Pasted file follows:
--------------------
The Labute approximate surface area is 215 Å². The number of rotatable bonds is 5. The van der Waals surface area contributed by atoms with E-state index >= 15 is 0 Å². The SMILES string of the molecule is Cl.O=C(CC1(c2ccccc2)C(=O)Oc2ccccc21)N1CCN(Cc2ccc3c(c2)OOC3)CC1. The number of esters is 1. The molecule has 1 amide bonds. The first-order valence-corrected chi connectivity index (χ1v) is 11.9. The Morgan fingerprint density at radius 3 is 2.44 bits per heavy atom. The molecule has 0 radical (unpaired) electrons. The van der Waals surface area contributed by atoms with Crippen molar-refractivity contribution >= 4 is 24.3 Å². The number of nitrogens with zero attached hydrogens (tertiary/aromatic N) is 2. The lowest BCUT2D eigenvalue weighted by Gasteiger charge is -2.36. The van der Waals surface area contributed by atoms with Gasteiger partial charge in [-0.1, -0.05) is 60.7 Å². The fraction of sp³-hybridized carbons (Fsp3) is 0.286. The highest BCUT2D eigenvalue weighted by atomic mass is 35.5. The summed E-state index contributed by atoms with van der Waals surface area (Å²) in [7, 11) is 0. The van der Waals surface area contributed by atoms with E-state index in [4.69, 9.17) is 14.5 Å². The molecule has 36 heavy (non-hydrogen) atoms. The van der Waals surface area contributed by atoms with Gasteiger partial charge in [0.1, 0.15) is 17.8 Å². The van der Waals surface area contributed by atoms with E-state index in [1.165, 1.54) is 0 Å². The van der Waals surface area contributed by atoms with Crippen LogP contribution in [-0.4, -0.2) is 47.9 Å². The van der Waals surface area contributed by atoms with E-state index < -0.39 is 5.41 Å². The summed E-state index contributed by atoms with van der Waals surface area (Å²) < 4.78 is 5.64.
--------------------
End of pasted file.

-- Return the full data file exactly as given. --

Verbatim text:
The Labute approximate surface area is 215 Å². The number of rotatable bonds is 5. The van der Waals surface area contributed by atoms with E-state index >= 15 is 0 Å². The SMILES string of the molecule is Cl.O=C(CC1(c2ccccc2)C(=O)Oc2ccccc21)N1CCN(Cc2ccc3c(c2)OOC3)CC1. The number of esters is 1. The molecule has 1 amide bonds. The first-order valence-corrected chi connectivity index (χ1v) is 11.9. The Morgan fingerprint density at radius 3 is 2.44 bits per heavy atom. The molecule has 0 radical (unpaired) electrons. The van der Waals surface area contributed by atoms with Crippen molar-refractivity contribution >= 4 is 24.3 Å². The number of nitrogens with zero attached hydrogens (tertiary/aromatic N) is 2. The lowest BCUT2D eigenvalue weighted by Gasteiger charge is -2.36. The van der Waals surface area contributed by atoms with Gasteiger partial charge in [-0.1, -0.05) is 60.7 Å². The fraction of sp³-hybridized carbons (Fsp3) is 0.286. The highest BCUT2D eigenvalue weighted by atomic mass is 35.5. The summed E-state index contributed by atoms with van der Waals surface area (Å²) in [7, 11) is 0. The van der Waals surface area contributed by atoms with E-state index in [4.69, 9.17) is 14.5 Å². The molecule has 36 heavy (non-hydrogen) atoms. The van der Waals surface area contributed by atoms with Gasteiger partial charge in [0.1, 0.15) is 17.8 Å². The van der Waals surface area contributed by atoms with E-state index in [1.165, 1.54) is 0 Å². The van der Waals surface area contributed by atoms with Crippen LogP contribution in [-0.4, -0.2) is 47.9 Å². The van der Waals surface area contributed by atoms with E-state index < -0.39 is 5.41 Å². The summed E-state index contributed by atoms with van der Waals surface area (Å²) < 4.78 is 5.64.